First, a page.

2) Collect wristband for being over 21, so we can purchase alcoholic drinks. (given the average age of the crowd was about 14 this might actually be a good idea)

3) Get searched airline-style; empty pockets, Security Bloke waves magic wand over you. Alan empties his pockets which are filled, as usual, with keys,change,knife,wallet,more keys,bits of the Berlin Wall etc. Knife ends up in bin, to much aghastness; naturally they can't hold it for us until after the gig, that would be far too convenient.

4) Security Bloke has to search bags too of course. I asked him what he's looking for. Professional cameras and pens. Pens?! Yup, in case you draw all over the artwork inside the venue. Right...

5) Show tickets. (and we don't do this first because...?)

6) Get beer.

7) (optional, but the just rewards of getting there so damn early) Get seat! Woo! We don't have to stand about for five hours!

Then of course we sit through two support bands before the act we have come to see arrives on stage. The first lot were meant to be the Black Dahlia Murder although Alan wasn't convinced they were the same chaps as he'd seen online. They were a bit ropey but the second lot - Between the Buried and Me - were OK. Children of Bodom were very good, their set was a bit short but the musicianship was good. I have no notion of what they were singing about, this is a Death Metal band after all and intelligibility comes second to raw sound. Of which there was lots.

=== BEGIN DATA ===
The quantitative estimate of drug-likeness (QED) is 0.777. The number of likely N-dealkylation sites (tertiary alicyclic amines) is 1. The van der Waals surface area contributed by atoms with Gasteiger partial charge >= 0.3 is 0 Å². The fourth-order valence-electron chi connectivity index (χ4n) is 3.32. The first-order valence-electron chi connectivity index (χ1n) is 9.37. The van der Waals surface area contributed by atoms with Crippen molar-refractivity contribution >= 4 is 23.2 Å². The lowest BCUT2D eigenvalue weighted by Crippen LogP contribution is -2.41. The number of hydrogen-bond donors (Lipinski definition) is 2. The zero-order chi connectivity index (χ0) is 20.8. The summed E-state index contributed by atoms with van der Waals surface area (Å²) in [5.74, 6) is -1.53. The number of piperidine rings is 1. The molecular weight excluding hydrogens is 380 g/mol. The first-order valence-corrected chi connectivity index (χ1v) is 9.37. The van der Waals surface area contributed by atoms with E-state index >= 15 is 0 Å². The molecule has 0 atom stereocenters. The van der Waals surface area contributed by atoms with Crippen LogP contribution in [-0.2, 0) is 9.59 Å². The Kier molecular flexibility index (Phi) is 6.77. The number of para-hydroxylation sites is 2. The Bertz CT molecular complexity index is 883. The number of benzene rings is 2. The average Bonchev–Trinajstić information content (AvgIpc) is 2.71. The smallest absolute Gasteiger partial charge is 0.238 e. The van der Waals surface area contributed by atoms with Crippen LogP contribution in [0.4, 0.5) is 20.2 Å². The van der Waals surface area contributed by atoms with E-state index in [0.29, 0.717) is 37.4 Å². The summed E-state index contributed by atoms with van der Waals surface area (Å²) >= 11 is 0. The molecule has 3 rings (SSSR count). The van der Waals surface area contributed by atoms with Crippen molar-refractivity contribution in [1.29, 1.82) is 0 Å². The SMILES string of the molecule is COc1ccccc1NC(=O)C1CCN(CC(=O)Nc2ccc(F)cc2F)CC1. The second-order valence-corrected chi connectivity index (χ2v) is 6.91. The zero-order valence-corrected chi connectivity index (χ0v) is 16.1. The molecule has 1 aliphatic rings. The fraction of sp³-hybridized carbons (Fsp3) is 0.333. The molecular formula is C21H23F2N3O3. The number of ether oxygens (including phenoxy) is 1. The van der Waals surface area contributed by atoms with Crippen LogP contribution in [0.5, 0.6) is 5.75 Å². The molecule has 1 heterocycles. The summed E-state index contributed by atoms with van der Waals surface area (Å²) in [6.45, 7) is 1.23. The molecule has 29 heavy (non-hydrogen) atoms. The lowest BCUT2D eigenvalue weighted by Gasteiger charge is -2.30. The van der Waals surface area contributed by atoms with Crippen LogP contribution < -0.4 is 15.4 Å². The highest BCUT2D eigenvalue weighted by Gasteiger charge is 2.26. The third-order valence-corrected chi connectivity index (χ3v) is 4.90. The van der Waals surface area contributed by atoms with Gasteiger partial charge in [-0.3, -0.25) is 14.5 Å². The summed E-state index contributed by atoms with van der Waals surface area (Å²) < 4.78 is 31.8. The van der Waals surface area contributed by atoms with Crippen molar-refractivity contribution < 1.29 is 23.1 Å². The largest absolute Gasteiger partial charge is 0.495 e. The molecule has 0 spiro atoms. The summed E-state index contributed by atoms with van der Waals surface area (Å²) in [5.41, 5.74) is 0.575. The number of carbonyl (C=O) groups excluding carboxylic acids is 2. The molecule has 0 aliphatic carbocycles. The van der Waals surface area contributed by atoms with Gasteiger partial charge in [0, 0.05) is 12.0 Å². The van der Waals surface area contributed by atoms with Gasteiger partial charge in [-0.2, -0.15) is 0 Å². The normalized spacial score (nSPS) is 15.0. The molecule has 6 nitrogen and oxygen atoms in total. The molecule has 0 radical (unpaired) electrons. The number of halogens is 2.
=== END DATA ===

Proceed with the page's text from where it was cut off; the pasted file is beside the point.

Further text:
Top marks to House of Blues here, for their PA system was actually very well set up and was a pleasure to listen to. Please take note, La Zona Rosa in Austin; when we saw Squeeze and Fastball there the other week, an otherwise good concert was destroyed by the appallingness of the PA!!

Minus a point or two for the freezing cold air conditioning, even Alan got cold and that is saying something! Alan ignored the cold by ogling the extremely fancy Soundcraft mixing desk, lit up in bright colours and with LCD screens instead of endless rows of knobs, very swish if you like that sort of thing.

Children of Bodom brought their own lighting too, lots of forward facing extremely bright strobes which started making me want to sneeze. I had a stonking cold this last couple of days, and I also have photic sneeze reflex (don't laugh, you might well have it too) so these bloody lights were having an effect and I'm probably the saddest git in the building watching the gig with sunshades on. I don't care, they worked!